The bare necessities of life

What is an essential good or service? Recent months have seen some heated debates on this point. In Wales, one supermarket got into trouble by classifying period products as non-essential. In Ireland, a dog boutique selling canine accessories was able to stay open as it also sold pet food.

Sustainability First has a long history of working with the essential utility services that are necessary for existence such as energy and water. There is little argument that in meeting our basic needs, these are essentials.

But as we think about future tiers and lock-downs, there are real questions as to what makes something essential and the role of companies, and the state, in supporting people to afford the basics. And in keeping those parts of the economy going.

Maslow's hierarchy of needs (an important theory about human motivation) can help signpost where attention should be focused. This makes it clear that meeting our basic, practical and physiological needs is key. But as Marcus Rashford's campaign to end child food poverty has shown, getting a broad societal agreement as to what should be done even on this most basic of issues, can be challenging.

Building consensus on what we really value in society is crucial if we are to target government support in the crisis and for the recovery in an effective way. In ways that address real needs and build confidence in the decision-making process. As we do so, we are likely to realise that meeting our physical needs is necessary, but not sufficient, for society to survive and thrive. Just as Covid-19 is touching us in multiple ways - our physical and mental health, jobs and communities – so too must our approaches as to what is treated as essential in a modern affluent society.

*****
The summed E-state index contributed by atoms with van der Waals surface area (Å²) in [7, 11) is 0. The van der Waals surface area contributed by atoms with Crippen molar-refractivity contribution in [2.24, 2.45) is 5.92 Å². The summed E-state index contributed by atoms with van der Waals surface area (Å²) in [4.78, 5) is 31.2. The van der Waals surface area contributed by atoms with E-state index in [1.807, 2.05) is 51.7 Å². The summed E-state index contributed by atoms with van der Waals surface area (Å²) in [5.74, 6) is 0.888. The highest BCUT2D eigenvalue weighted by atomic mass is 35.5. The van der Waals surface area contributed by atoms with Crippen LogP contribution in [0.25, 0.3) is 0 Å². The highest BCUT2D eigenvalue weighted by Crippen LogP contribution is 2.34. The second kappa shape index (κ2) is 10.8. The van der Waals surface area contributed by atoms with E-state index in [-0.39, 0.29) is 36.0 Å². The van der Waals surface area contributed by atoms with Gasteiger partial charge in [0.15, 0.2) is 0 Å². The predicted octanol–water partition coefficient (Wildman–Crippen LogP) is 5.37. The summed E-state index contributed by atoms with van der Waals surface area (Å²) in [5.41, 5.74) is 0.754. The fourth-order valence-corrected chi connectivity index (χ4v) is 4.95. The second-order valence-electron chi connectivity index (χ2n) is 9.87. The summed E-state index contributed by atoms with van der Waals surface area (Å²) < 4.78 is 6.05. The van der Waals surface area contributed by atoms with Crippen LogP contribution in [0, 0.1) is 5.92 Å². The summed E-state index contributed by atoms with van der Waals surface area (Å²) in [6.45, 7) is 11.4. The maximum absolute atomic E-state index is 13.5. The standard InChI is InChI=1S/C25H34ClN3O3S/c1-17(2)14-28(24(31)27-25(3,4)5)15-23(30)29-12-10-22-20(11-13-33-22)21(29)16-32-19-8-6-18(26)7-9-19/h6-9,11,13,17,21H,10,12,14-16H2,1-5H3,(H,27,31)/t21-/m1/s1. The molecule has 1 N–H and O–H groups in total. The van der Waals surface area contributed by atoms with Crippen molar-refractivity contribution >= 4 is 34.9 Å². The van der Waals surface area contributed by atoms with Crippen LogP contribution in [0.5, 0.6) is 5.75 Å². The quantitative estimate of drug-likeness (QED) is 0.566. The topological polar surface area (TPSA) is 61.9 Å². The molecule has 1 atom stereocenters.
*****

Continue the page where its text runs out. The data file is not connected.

Maslow's hierarchy of needs can again be instructive here. It also teaches us that people don't just need food, energy, water and shelter but also have deep psychological and self-fulfilment needs. In a one-off time-limited crisis, focusing purely on practical physical needs was crucial. However, the longer the crisis goes on, and as we hunker down over what could be a long winter, our wider needs are becoming more apparent. These include, above all, a fundamental human need for 'hope'.